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Despite Its High P/E Ratio, Is Cognex Corporation (NASDAQ:CGNX) Still Undervalued?

Simply Wall St

This article is written for those who want to get better at using price to earnings ratios (P/E ratios). We'll look at Cognex Corporation's (NASDAQ:CGNX) P/E ratio and reflect on what it tells us about the company's share price. What is Cognex's P/E ratio? Well, based on the last twelve months it is 55.63. That means that at current prices, buyers pay $55.63 for every $1 in trailing yearly profits.

See our latest analysis for Cognex

How Do You Calculate A P/E Ratio?

The formula for P/E is:

Price to Earnings Ratio = Share Price ÷ Earnings per Share (EPS)

Or for Cognex:

P/E of 55.63 = USD54.91 ÷ USD0.99 (Based on the trailing twelve months to September 2019.)

Is A High Price-to-Earnings Ratio Good?

A higher P/E ratio implies that investors pay a higher price for the earning power of the business. That isn't necessarily good or bad, but a high P/E implies relatively high expectations of what a company can achieve in the future.

How Does Cognex's P/E Ratio Compare To Its Peers?

One good way to get a quick read on what market participants expect of a company is to look at its P/E ratio. As you can see below, Cognex has a higher P/E than the average company (20.3) in the electronic industry.

NasdaqGS:CGNX Price Estimation Relative to Market, January 29th 2020

That means that the market expects Cognex will outperform other companies in its industry. The market is optimistic about the future, but that doesn't guarantee future growth. So further research is always essential. I often monitor director buying and selling.

How Growth Rates Impact P/E Ratios

P/E ratios primarily reflect market expectations around earnings growth rates. When earnings grow, the 'E' increases, over time. And in that case, the P/E ratio itself will drop rather quickly. So while a stock may look expensive based on past earnings, it could be cheap based on future earnings.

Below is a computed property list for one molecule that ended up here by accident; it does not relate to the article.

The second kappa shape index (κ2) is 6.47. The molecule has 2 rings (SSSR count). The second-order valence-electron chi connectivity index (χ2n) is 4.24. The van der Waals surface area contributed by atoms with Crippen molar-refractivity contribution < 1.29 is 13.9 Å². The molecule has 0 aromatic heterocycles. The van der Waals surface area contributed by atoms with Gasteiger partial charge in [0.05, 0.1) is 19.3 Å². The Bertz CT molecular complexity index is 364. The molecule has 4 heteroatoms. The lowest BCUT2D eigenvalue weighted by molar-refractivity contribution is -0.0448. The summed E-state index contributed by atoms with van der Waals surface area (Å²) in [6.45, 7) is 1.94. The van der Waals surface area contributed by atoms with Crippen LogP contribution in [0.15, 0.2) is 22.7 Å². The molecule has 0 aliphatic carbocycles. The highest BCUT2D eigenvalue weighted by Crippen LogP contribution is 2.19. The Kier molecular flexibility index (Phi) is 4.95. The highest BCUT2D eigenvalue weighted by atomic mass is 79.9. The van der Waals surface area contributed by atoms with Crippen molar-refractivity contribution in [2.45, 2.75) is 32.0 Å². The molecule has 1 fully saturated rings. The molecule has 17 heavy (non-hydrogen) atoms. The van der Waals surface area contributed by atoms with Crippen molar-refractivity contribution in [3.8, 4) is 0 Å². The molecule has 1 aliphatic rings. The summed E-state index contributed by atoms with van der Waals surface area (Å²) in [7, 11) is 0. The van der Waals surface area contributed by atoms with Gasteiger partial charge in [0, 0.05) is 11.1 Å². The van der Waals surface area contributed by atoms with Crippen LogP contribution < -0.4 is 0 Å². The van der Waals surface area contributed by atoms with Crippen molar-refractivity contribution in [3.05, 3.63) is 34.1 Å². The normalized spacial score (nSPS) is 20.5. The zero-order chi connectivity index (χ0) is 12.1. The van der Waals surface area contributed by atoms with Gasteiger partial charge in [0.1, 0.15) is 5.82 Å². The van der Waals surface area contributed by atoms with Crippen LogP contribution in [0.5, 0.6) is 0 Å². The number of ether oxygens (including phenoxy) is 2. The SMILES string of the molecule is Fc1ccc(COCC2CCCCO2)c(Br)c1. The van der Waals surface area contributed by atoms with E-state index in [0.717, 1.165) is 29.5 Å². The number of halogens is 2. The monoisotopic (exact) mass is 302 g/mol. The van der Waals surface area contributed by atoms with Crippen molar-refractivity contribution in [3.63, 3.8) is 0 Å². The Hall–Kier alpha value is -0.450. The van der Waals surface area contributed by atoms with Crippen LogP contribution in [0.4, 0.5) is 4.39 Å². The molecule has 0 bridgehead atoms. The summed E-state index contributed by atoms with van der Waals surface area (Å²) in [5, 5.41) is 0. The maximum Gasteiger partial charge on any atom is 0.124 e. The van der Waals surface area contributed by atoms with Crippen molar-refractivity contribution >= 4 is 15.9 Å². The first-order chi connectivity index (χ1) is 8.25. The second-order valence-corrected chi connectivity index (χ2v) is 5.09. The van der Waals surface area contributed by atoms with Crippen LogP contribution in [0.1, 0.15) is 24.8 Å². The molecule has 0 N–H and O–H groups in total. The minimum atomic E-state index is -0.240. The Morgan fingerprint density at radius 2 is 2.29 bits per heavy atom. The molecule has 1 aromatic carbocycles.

Most would be impressed by Cognex earnings growth of 17% in the last year. And its annual EPS growth rate over 5 years is 9.5%. This could arguably justify a relatively high P/E ratio.

A Limitation: P/E Ratios Ignore Debt and Cash In The Bank

Don't forget that the P/E ratio considers market capitalization. In other words, it does not consider any debt or cash that the company may have on the balance sheet. In theory, a company can lower its future P/E ratio by using cash or debt to invest in growth.

Such spending might be good or bad, overall, but the key point here is that you need to look at debt to understand the P/E ratio in context.

How Does Cognex's Debt Impact Its P/E Ratio?

The extra options and safety that comes with Cognex's US$414m net cash position means that it deserves a higher P/E than it would if it had a lot of net debt.

The Bottom Line On Cognex's P/E Ratio

Cognex trades on a P/E ratio of 55.6, which is above its market average of 18.6. Its net cash position supports a higher P/E ratio, as does its solid recent earnings growth. So it does not seem strange that the P/E is above average.

When the market is wrong about a stock, it gives savvy investors an opportunity. People often underestimate remarkable growth -- so investors can make money when fast growth is not fully appreciated. So this free visual report on analyst forecasts could hold the key to an excellent investment decision.

Of course, you might find a fantastic investment by looking at a few good candidates. So take a peek at this free list of companies with modest (or no) debt, trading on a P/E below 20.

If you spot an error that warrants correction, please contact the editor at editorial-team@simplywallst.com. This article by Simply Wall St is general in nature. It does not constitute a recommendation to buy or sell any stock, and does not take account of your objectives, or your financial situation. Simply Wall St has no position in the stocks mentioned.

We aim to bring you long-term focused research analysis driven by fundamental data. Note that our analysis may not factor in the latest price-sensitive company announcements or qualitative material. Thank you for reading.